Many things matter about a neighborhood, but the first thing most people notice is the way a neighborhood looks and its particular character. For example, one might notice whether the buildings all date from a certain time period or whether shop signs are in multiple languages. This particular neighborhood in Bangor, the Tree Streets neighborhood, has some outstanding things about the way it looks and its way of life that are worth highlighting.
Did you know that the Tree Streets neighborhood has more French and French Canadian ancestry people living in it than nearly any neighborhood in America? It's true! In fact, 18.8% of this neighborhood's residents have French ancestry and 6.5% have French Canadian ancestry.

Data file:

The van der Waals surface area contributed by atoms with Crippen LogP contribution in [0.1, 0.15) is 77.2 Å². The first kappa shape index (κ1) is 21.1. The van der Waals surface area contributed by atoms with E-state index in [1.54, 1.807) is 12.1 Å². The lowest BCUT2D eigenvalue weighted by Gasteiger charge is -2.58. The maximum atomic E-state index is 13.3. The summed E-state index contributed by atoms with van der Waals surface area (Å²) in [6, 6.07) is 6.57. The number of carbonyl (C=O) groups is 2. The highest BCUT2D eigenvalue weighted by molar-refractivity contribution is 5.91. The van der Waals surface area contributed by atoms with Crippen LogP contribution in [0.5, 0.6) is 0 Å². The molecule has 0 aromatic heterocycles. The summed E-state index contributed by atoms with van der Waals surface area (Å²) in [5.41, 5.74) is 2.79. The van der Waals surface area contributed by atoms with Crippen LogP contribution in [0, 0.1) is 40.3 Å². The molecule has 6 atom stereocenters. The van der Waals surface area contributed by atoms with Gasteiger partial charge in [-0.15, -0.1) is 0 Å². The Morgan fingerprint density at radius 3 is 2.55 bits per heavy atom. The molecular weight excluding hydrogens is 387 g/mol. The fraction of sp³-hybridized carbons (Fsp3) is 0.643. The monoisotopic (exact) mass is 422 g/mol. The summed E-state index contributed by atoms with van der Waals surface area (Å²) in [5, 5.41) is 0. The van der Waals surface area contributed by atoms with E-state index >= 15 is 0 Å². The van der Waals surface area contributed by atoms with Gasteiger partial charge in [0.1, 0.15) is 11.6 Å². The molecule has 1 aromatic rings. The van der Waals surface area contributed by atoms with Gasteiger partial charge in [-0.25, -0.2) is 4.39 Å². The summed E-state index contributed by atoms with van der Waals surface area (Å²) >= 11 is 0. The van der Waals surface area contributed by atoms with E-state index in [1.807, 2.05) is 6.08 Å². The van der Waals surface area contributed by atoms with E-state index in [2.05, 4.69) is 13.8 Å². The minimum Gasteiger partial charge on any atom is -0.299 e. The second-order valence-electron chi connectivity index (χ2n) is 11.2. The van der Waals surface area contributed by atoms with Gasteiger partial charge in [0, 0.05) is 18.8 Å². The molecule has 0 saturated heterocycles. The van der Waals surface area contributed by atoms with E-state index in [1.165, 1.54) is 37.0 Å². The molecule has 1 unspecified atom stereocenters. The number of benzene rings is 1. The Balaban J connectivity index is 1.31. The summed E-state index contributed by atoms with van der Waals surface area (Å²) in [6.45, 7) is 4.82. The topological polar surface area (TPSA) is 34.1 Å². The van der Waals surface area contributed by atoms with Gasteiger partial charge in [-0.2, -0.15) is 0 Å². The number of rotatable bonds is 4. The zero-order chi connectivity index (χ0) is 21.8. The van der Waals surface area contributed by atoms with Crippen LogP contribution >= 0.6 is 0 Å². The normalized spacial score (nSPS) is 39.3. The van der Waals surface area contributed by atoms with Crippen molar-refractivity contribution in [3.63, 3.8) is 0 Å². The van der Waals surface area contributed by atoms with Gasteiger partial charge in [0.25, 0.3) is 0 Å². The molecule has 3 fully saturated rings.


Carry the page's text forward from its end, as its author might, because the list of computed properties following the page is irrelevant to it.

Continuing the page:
Tree Streets is also pretty special linguistically. Significantly, 1.4% of its residents five years old and above primarily speak Urdu, which is the national language of Pakistan, at home. While this may seem like a small percentage, it is higher than 98.2% of the neighborhoods in America.
There are two complementary measures for understanding the income of a neighborhood's residents: the average and the extremes. While a neighborhood may be relatively wealthy overall, it is equally important to understand the rate of people - particularly children - who are living at or below the federal poverty line, which is extremely low income. Some neighborhoods with a lower average income may actually have a lower childhood poverty rate than another with a higher average income, and this helps us understand the conditions and character of a neighborhood.